Tallis, John
Tallis's history and description of the Crystal Palace and the exhibition of the world's industry in 1851 (Band 1) — London, 1851

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gives the first place to iron, the most useful. Leon, he says, abounds with this metal
of first necessity, where also is to be found kaolin, that indispensable ingredient in ceramic
manufactures. Abundant mines exist also in Alava and Guipuscoa, and specimens of
their produce were to be seen in the gallery of the Crystal Palace, in the shape of
two pieces of cannon manufactured by the Carlists, in the village of Onate, in the
year 1837. The riches of Spain in lead are, according to our author, really surprising,
there being hardly a province in which it may not be found in abundance. Copper, zinc,
and tin, antimony, nickel, and cobalt, are also among the mineral treasures of Spain;
and, lastly, gold, which is beginning to be sought for in the beds of various rivers.



"When, according to the ancient Greek fable, Prometheus drew down fire from heaven
to inspire with the breath of life the image he had formed, the writer of that myth
little imagined to what purposes the application of light from the all-vivifying rays of
the sun would, in future ages, be employed in the world of science and of art—purposes
which impart a vivifying principle and activity.to operations which the utmost labour
and ingenuity of man could in no other way accomplish. Por the following remarks,
which we have selected from some papers which appeared in one of our leading journals,
we are indebted to the learned pen of the philosophic Dr. Lardner, and which we shall
forthwith, without further apology, submit to the consideration of our readers.

And, first, with respect to artificial light.—Marvellous are the uses, says the learned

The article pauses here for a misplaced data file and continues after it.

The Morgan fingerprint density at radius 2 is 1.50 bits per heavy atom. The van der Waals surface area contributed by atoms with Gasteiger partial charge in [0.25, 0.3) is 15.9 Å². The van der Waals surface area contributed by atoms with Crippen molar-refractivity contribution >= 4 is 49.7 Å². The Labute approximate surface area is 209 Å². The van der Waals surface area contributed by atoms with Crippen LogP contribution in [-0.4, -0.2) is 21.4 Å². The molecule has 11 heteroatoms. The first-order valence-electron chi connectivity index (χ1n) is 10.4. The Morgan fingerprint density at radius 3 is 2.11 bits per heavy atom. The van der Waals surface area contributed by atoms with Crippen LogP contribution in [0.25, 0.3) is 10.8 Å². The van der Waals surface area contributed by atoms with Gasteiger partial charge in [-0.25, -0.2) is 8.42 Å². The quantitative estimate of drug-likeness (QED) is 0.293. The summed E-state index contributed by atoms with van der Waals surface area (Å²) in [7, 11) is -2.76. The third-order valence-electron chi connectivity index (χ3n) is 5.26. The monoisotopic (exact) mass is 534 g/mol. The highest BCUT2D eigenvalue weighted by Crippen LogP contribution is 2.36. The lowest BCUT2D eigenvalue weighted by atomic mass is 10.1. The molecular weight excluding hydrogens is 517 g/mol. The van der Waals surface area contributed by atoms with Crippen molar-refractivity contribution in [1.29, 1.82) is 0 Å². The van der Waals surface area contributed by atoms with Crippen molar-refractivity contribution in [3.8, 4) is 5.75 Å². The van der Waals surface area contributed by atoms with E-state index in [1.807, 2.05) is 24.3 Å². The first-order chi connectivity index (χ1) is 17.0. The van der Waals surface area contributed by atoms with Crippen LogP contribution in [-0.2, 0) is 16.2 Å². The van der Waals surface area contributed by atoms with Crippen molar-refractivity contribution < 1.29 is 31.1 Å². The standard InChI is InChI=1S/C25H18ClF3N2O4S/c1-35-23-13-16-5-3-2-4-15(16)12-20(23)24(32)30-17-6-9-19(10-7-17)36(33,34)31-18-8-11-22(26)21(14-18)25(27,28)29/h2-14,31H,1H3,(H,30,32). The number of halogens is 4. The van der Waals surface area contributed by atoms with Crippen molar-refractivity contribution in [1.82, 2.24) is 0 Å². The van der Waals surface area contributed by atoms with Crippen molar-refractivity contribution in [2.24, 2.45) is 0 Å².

Doctor, to which science has rendered heat subservient; those which have been obtained
from light by the combination of the researches of the mechanical philosopher have not
been less striking. Ready-made flame is fabricated in vast establishments, on an enor-
mous scale, and transmitted in subterranean pipes through the streets and into the
buildings and dwelling-houses, where, after the close of the natural day, an artificial
day is thus created, guiding us in the pursuit of business or of pleasure, and adding to
the sum of life by rendering hours pleasant and useful, which must, in the absence of
artificial light, have been lost in torpor, or in sleep. It is supplied according to
individual wants, in measured quantity, and at every door an automaton is stationed,
by which a faithful register is kept of the quantity delivered from hour to hour. Flame,
which is in most cases the source of artificial light, is gas rendered white hot. The
gas, such as is prepared for the purposes of illumination, contains, in the latent state,
the heat which, in the process of combustion, renders it incandescent. The moment
combustion commences, the gas entering into combination with the oxygen, which is
one of the constituents.of the atmosphere, the heat which was till then latent becomes
sensible, and affecting the gas itself while combining with the oxygen, renders it white-
hot. Lamps in which artificial light is produced by means of a liquid combustible, may
be reduced to two classes: one in which the liquid is drawn to the wick by capillary
attraction, and the other in which it is propelled by mechanic agency. It is evident
that in the former the distance of the reservoir from the wick must be more limited than

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